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Well, let's FIX that, OK?

http://www.madracki.com/miata /

Scroll down until you see Wiring Diagrams toward the bottom of the page, click on it, select your year and get them. You'll need Adobe Reader to read them.

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Interesting thread. I came here to post a question and started reading this one :-).

Bottom line, will the car pass your local smog test?? And does the light go out when you are under that 4000 RPM threshold??

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First reply: Many thanks to "xs11e" for the link to http://www.madracki.com/miata/ !! It prints clearly despite the small fonts. I assume that a text description of the operations related to diagram B-1a (Engine Control System) on page Z-18 of file 001_2000wire.pdf would be too much to ask in life? :-) I suspect that a mode transition at high RPM (solenoids to VICS, ignition coil 1 vs 2 use, etc.) may be at fault here. It may be that the O2 sensor is (and was) actually working right, but the ignition process saturates the sensor on those peak rev-up instants ?????? Thanks again.

Second reply: The car is not likely to pass smog test since on the bi-annual test next year the car has to go on the "thredmill". Any instantaneous reving-up of the engine will set the engine light, even if the cause it not part of the test cycle.

The light gets set by the event and it has to be cleared manually (via the reader, BTN1 fuse removal or ground battery disconnect). I suspect after the RPM go down, there is no instantaneous error condition, but I do not know because the engine light does not auto-clear in my case. As I understand it, the implementation of many engine light faults auto-clears only after a large number (e.g., >40) of engine on-start-off cycles with no faults.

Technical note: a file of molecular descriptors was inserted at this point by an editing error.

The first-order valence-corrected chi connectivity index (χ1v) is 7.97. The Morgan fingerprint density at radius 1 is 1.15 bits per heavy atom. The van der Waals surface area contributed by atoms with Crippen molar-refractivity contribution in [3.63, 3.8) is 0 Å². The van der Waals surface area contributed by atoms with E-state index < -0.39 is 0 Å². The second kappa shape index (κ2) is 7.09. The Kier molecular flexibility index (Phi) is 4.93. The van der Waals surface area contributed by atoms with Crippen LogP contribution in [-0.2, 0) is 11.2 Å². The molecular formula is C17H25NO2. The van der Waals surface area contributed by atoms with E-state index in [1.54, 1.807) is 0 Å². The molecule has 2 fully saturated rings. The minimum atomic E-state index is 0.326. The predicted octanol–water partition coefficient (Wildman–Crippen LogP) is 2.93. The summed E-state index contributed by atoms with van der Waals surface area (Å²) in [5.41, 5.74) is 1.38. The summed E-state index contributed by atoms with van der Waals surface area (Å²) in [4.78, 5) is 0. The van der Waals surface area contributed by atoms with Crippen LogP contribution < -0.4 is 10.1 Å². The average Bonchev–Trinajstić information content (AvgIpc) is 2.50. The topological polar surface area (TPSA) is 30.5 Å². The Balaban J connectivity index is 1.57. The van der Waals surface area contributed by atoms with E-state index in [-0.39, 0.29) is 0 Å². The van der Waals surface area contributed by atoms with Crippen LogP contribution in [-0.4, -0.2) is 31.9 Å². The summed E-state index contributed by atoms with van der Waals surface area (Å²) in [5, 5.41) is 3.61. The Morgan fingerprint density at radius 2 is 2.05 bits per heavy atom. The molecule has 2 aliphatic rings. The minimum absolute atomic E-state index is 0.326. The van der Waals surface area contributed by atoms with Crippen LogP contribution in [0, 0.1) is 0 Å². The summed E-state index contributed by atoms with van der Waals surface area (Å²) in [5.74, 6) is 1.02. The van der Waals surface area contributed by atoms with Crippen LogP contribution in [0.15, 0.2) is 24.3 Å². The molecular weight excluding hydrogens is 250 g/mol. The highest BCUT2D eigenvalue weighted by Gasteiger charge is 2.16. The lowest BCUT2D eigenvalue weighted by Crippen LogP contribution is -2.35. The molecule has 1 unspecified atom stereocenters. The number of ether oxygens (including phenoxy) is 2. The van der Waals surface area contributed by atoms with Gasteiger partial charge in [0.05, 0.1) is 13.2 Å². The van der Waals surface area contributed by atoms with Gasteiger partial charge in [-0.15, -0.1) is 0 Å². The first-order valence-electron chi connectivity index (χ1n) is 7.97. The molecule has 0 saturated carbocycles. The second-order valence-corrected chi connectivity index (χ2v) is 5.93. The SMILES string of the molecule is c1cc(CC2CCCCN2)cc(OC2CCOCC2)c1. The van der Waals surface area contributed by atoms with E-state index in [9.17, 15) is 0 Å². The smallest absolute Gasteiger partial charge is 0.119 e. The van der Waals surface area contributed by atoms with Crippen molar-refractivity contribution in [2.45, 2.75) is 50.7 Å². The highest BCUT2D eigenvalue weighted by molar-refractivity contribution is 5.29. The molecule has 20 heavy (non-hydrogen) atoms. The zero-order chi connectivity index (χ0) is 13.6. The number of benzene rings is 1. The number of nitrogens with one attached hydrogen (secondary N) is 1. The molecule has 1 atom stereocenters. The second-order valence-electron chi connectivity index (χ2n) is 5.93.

I drove 80 miles yesterday not reving the engine past 4300 RPM or so. No event. Today I instantaneously reved the engine to about 4800 RPM or so and it triggered. However, I rather look at traffic on the freeway than my tach when this happens, so I may not have the numbers exactly at the maximum levels. It is very repeatable.

rm

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> GUEST wrote: > I have replaced the front heated oxygen sensor with a Mazda new unit to > fix a fault consistent with the P1135 indicator and I have cleared the > engine code/CEL. However, whenever I wind up the engine above 4000 RPMs, > the engine light, the P1135 code and 2 sensor indicators (whatever that > is) come up up again. I have searched the net for equivalent failure > modes and I can find some cases when this has occurred, but it appears > that people have not posted the subsequent solution. The engine does not > run rough at all at any RPM and there is no lost of engine power. The

> P1135 code is the only one that gets triggered. This is a bit confusing, > since other failures associated with the coil, etc. triggered other

> codes in some of the web postings I have read. > > Is this an indicator of problems in the VICS, the coil pack, the > EGR/ducting or what? Unless the new Mazda OEM front O2 sensor is also > bad, I think the P1135 indicator is a mis-mapping of some other fault > cause. > > Thanks for any help or follow on discussion.

> > Zoom, zoom, zoom. :-\ > > Roland > (original owner Miata 2000 SE, 48,000 miles, one year old NGK plugs and > cables, good battery, everything else is original)

Rha: I am currently having the same problem. Just purchased a 2000 Miata and I got two codes last week, a PO300 and P1135. Fixed the plug wiring and no more PO300, but I can't keep the car from showing a P1135 once I go WOT. It appears to be the same problems you were having back in '07. I am curious on if you found a final diagnosis, was it a bad ground? I've replaced the plugs and plug wires. 'm tempted to just take it in to the miata dealer but will be getting my hands on a jack next week so I think I'll wait to look at the rear O2 sensor wiring. Let me know if you have any input. Thanks for your time.